If they are not sensitive to the impact they have on your risk, consider if they are truly a fit for your team.
Well-led projects have someone looking ahead, addressing potential issues to mitigate risk, and ensuring that all the pieces are in place according to plan.
Consider if your project manager is a fire fighter (reactive) or a fire marshal (proactive)?
Projects that are well-led require a little of each, but mostly you want a project to be run proactively.
Beware of the ‘low price lie’
Beware of the ‘low price lie’ when it comes to project bids.
The idea of the lowest price bid is attractive, but there is risk in going down that path.
Think about who you would rather have on your project: someone comfortable that they are being treated fairly for their specialty work or, someone bidding below cost in order to secure the work and will then cut corners or change-order-you-to-death during the process?
Like other things in life, what sounds too good to be true probably is.
As you strategize a capital project and visualize what success will look like, keep these five things in mind: set clear direction and expectations, communicate, agree in advance about how the team will resolve conflict, ensure the team understands your risk, and beware of the ‘low price lie’.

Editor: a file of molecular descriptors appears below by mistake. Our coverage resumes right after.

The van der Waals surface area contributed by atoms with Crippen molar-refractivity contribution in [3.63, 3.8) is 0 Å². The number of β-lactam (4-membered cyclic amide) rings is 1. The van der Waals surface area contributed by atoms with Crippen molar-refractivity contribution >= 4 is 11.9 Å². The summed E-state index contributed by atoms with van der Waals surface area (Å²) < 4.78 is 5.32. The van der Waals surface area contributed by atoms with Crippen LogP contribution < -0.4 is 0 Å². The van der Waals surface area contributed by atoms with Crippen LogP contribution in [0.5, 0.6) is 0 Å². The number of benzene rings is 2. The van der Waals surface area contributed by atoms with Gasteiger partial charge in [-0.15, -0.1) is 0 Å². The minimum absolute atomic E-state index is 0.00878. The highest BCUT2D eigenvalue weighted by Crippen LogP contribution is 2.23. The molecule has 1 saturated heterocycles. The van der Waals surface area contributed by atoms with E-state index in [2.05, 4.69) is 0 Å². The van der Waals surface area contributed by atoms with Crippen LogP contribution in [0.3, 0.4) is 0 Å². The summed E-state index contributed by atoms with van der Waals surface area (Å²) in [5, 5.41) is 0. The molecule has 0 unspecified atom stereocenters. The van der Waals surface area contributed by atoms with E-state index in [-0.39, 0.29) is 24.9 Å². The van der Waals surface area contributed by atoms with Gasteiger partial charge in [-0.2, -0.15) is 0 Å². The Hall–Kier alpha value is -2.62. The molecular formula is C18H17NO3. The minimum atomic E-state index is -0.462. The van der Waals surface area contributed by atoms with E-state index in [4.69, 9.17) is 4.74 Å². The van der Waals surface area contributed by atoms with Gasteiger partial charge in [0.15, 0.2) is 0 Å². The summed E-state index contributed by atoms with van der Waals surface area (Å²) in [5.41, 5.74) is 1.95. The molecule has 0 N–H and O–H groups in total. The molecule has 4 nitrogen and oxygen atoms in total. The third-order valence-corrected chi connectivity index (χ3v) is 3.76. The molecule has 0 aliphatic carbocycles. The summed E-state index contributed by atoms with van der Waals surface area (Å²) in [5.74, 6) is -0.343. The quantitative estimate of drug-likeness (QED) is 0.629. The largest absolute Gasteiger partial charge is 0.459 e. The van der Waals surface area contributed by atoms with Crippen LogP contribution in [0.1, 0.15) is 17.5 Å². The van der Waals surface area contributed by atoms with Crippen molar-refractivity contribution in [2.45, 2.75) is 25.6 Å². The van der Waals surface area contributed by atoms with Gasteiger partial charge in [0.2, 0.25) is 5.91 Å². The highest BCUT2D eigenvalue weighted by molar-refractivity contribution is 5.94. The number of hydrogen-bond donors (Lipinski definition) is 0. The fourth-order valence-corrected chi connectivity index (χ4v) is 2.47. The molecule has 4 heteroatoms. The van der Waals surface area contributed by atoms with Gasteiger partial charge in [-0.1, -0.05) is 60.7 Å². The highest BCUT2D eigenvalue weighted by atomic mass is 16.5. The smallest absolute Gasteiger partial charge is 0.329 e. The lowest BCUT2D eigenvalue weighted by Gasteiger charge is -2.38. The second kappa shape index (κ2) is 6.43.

With these things considered, your project is sure to run smoothly.
Scott Peterson, MBA, C.P.A., C.I.A., CCIFP is the Chief Financial Officer of Interstates Companies. Interstates Companies provide electrical engineering, construction, automation and instrumentation services for industrial and processing facilities in industries such as food & beverage and value-added agriculture. For more information, visit www.interstates.com or click here to email Scott.
Jack Woelber is the President of Interstates Control Systems. As part of Interstates Companies, Interstates Control Systems provides control systems design, automation, and manufacturing intelligence services for industrial and processing facilities in industries such as food & beverage and value-added agriculture. For more information, visit www.interstates.com or click here to e-mail Jack. For more information, call 712-722-1662.